The result was the 1933 Plymouth series, of which the Coupe was among the best. The 1933 Coupe boasted an aggressive and bold design, with a new and powerful inline-six engine under the hood. The 1993 Plymouths were very well built, making them one of the best classic cars currently available on the used car market. Unique features included the suicide doors on five-window models.

Reliant Scimitar GTE

Reliant Scimitar GTE
Image Credit: WikiCommons.

British manufacturer Reliant is best known for producing the three-wheeled Robin. But the gorgeous little Scimitar GTE is one of its best and arguably best products. The GTE was the sports estate version of the Scimitar, available in SE5 and SE5A forms.

Under the hood sat a 3.0-liter Ford Essex V6 engine, providing a top speed to the GTE of over 120 mph. The Essex V6 produced 138 hp, and the car’s innovative design proved very popular in some quarters. It was also practical thanks to its luggage space, which increased thanks to the individual folding seats, and the Scimitar GTE was a joy to drive.

Jensen Interceptor

1971 Jensen Interceptor MkII (US)
Image Credit: Mr.choppers/WikiCommons.

The Jensen Interceptor is sometimes forgotten amongst the great sports cars of the 1960s and 1970s. Yet the Interceptor was a spectacularly good car; its only downside was that it was unfavorably compared to more expensive offerings such as the Jaguar E-Type.

However, the introduction of the Interceptor saw a significant increase in sales for Jensen, and its use of the older C-V8 style chassis kept things simple and easy to build. The Interceptor also had enormous V8 power under the hood, ranging from the 360 ci 5.9-liter small block LA V8 to the massive 440 ci 7.2-liter high-deck big block V8 from 1971 to 1976.

Triumph Dolomite Sprint

Triumph Dolomite Sprint
Image Credit: WikiCommons.

The little Dolomite Sprint was one of the rare occasions on which British Leyland got it right. The Spring was Triumph’s answer to the BMW 2002, creating a higher-powered Dolomite with an improved 16-valve 2.0-liter slant-four under the hood.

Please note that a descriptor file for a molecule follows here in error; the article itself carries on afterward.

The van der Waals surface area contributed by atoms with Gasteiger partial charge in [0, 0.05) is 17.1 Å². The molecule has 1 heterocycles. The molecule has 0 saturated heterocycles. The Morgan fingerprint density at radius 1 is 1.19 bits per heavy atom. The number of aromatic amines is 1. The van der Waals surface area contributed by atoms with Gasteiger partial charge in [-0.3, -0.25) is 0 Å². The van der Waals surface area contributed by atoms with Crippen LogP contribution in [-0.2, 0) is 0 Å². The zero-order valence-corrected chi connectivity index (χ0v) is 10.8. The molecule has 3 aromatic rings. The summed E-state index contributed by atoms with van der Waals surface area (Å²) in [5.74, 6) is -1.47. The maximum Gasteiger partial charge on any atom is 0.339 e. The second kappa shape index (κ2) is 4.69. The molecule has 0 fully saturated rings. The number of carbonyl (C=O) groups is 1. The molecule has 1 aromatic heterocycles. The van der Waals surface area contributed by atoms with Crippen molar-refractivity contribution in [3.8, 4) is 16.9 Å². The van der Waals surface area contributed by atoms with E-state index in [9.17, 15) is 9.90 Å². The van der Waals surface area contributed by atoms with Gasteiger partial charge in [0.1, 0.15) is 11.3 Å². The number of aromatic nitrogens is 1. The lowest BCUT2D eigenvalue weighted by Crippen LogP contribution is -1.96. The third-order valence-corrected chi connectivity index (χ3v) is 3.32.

Initially, the car was to have the name Dolomite 135 based on its 135-hp engine. However, tests revealed that the engine could produce up to 150 hp, hence the name change to Dolomite Sprint. Triumph claimed that the Dolomite Sprint was the world’s first mass-produced multi-valve car; the car was in production from 1973 to 1980. Today, it is a highly regarded British classic.

1974-1978 AMC Matador Coupe

1976 AMC Matador coupe cocoa
Image Credit: CZmarlin/WikiCommons.

It is easy to forget how good the AMC Matador Coupe could be. This is despite the fact it starred in the 1974 James Bond film The Man With The Golden Gun. That worked, as the Matador Coupe sold very well in 1974.

Sales dropped due to rising fuel prices, detracting from an excellent muscle car. The Matador Coupe had aggressive fastback styling, giving the appearance of power and speed. The fuel crisis of the 1970s did sadly overshadow the Matador, but it is one of the best American cars of that challenging decade. It is undoubtedly a classic car worth considering.

1972 Fiat X1/9

1972 Fiat X1/9
Image Credit: Rosko/Pinterest.

There is no denying that the Fiat X1/9 is a striking-looking car. That is thanks to the design coming from legendary coachbuilder Bertone. Fiat manufactured the vehicle between 1972 and 1982, with Bertone manufacturing it for the last few years until 1989.

The X1/9 is becoming incredibly scarce in 2024, pushing values up—sometimes as high as $20,000+. Under the hood, you will find a 1.3-liter four-cylinder engine with 75 hp. That doesn’t sound like a lot, but it is enough to push this small sports car to a top speed of 106 mph. The X1/9 is a fun, nipply little car to drive and is massively underrated.

1981 Volkswagen Scirocco Mk II

1981 Volkswagen Scirocco Mk II
Image Credit: Flickr.

Classic Volkswagen Sciroccos are some of the best-looking cars on the planet. Volkswagen introduced the Mk II Scirocco in 1981, a larger, more powerful evolution of its predecessor.

A variety of engines were available for the new Scirocco. Buyers chose a 1.6-liter engine with 75 hp, but the more popular choice was the 1.8-liter fuel-injected powertrain. This would provide 129 hp. The Scirocco Mk II values are rising, and Classic.com lists the top sale at $46,500. The most recent sale at the time of writing was $10,986.

Henry Kelsall

Author: Henry Kelsall

Title: Writer

Bio:

Henry has freelanced for over eight years now, mostly in automotive matters, but he has also dabbled in other forms of writing too. He has a lot of love for Japanese classics and American muscle cars, in particular the Honda NSX and first-generation Ford Mustang. When not writing, Henry is often found at classic car events or watching motorsports at home, but he also has a curious passion for steam trains.